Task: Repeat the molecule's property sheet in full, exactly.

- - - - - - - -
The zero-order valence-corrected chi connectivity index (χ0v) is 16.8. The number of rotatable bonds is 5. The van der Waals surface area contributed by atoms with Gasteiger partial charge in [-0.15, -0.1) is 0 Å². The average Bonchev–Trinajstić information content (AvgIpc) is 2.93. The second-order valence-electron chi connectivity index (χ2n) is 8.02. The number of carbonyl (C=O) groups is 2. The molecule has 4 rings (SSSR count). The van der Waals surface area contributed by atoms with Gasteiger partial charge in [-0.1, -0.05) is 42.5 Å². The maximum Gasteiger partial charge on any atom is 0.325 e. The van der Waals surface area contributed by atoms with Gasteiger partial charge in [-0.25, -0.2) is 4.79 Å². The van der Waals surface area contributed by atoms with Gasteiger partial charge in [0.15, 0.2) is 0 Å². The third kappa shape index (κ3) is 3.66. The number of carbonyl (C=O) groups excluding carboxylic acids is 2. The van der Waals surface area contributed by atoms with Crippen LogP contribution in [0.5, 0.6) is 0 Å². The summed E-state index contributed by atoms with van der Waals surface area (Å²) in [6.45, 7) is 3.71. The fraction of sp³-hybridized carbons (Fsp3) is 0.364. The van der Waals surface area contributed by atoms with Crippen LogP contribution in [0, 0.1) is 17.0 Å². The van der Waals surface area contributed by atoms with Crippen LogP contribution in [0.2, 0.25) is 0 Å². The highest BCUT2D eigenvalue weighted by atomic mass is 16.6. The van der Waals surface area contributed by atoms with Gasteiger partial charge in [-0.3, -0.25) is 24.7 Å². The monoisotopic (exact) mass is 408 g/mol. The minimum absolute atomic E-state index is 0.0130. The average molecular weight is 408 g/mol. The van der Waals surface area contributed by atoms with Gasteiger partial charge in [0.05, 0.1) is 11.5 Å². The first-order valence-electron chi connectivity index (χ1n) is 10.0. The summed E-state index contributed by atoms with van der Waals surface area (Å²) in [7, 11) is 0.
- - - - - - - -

The zero-order valence-corrected chi connectivity index (χ0v) is 16.8. The number of rotatable bonds is 5. The van der Waals surface area contributed by atoms with Gasteiger partial charge in [-0.15, -0.1) is 0 Å². The average Bonchev–Trinajstić information content (AvgIpc) is 2.93. The second-order valence-electron chi connectivity index (χ2n) is 8.02. The number of carbonyl (C=O) groups is 2. The molecule has 4 rings (SSSR count). The van der Waals surface area contributed by atoms with Gasteiger partial charge in [-0.1, -0.05) is 42.5 Å². The maximum Gasteiger partial charge on any atom is 0.325 e. The van der Waals surface area contributed by atoms with Gasteiger partial charge in [-0.25, -0.2) is 4.79 Å². The van der Waals surface area contributed by atoms with Gasteiger partial charge in [0.15, 0.2) is 0 Å². The third kappa shape index (κ3) is 3.66. The number of carbonyl (C=O) groups excluding carboxylic acids is 2. The van der Waals surface area contributed by atoms with Crippen LogP contribution in [0.5, 0.6) is 0 Å². The summed E-state index contributed by atoms with van der Waals surface area (Å²) in [6.45, 7) is 3.71. The fraction of sp³-hybridized carbons (Fsp3) is 0.364. The van der Waals surface area contributed by atoms with Crippen LogP contribution in [0, 0.1) is 17.0 Å². The van der Waals surface area contributed by atoms with Crippen LogP contribution in [0.2, 0.25) is 0 Å². The highest BCUT2D eigenvalue weighted by atomic mass is 16.6. The van der Waals surface area contributed by atoms with Gasteiger partial charge in [-0.3, -0.25) is 24.7 Å². The monoisotopic (exact) mass is 408 g/mol. The minimum absolute atomic E-state index is 0.0130. The average molecular weight is 408 g/mol. The van der Waals surface area contributed by atoms with Gasteiger partial charge in [0.05, 0.1) is 11.5 Å². The first-order valence-electron chi connectivity index (χ1n) is 10.0. The summed E-state index contributed by atoms with van der Waals surface area (Å²) in [7, 11) is 0.